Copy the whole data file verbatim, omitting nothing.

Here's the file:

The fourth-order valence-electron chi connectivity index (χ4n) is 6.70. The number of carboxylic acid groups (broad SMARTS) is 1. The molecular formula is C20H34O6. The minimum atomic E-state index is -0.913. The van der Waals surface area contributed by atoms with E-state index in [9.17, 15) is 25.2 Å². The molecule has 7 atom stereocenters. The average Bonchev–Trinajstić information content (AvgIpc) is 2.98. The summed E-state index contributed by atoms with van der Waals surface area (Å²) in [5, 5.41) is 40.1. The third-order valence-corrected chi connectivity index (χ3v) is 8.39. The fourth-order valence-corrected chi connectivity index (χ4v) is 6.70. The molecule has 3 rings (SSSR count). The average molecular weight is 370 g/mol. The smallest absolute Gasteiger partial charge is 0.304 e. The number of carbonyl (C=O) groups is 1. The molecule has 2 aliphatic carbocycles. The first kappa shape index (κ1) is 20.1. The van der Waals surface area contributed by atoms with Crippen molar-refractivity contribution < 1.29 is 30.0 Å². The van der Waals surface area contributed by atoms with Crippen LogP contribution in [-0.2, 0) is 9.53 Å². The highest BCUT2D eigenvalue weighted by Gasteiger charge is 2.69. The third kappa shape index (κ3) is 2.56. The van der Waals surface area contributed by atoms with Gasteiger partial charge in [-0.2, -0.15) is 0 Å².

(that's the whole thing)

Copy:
The fourth-order valence-electron chi connectivity index (χ4n) is 6.70. The number of carboxylic acid groups (broad SMARTS) is 1. The molecular formula is C20H34O6. The minimum atomic E-state index is -0.913. The van der Waals surface area contributed by atoms with E-state index in [9.17, 15) is 25.2 Å². The molecule has 7 atom stereocenters. The average Bonchev–Trinajstić information content (AvgIpc) is 2.98. The summed E-state index contributed by atoms with van der Waals surface area (Å²) in [5, 5.41) is 40.1. The third-order valence-corrected chi connectivity index (χ3v) is 8.39. The fourth-order valence-corrected chi connectivity index (χ4v) is 6.70. The molecule has 3 rings (SSSR count). The average molecular weight is 370 g/mol. The smallest absolute Gasteiger partial charge is 0.304 e. The number of carbonyl (C=O) groups is 1. The molecule has 2 aliphatic carbocycles. The first kappa shape index (κ1) is 20.1. The van der Waals surface area contributed by atoms with Crippen molar-refractivity contribution < 1.29 is 30.0 Å². The van der Waals surface area contributed by atoms with Crippen LogP contribution in [-0.2, 0) is 9.53 Å². The highest BCUT2D eigenvalue weighted by Gasteiger charge is 2.69. The third kappa shape index (κ3) is 2.56. The van der Waals surface area contributed by atoms with Gasteiger partial charge in [-0.2, -0.15) is 0 Å².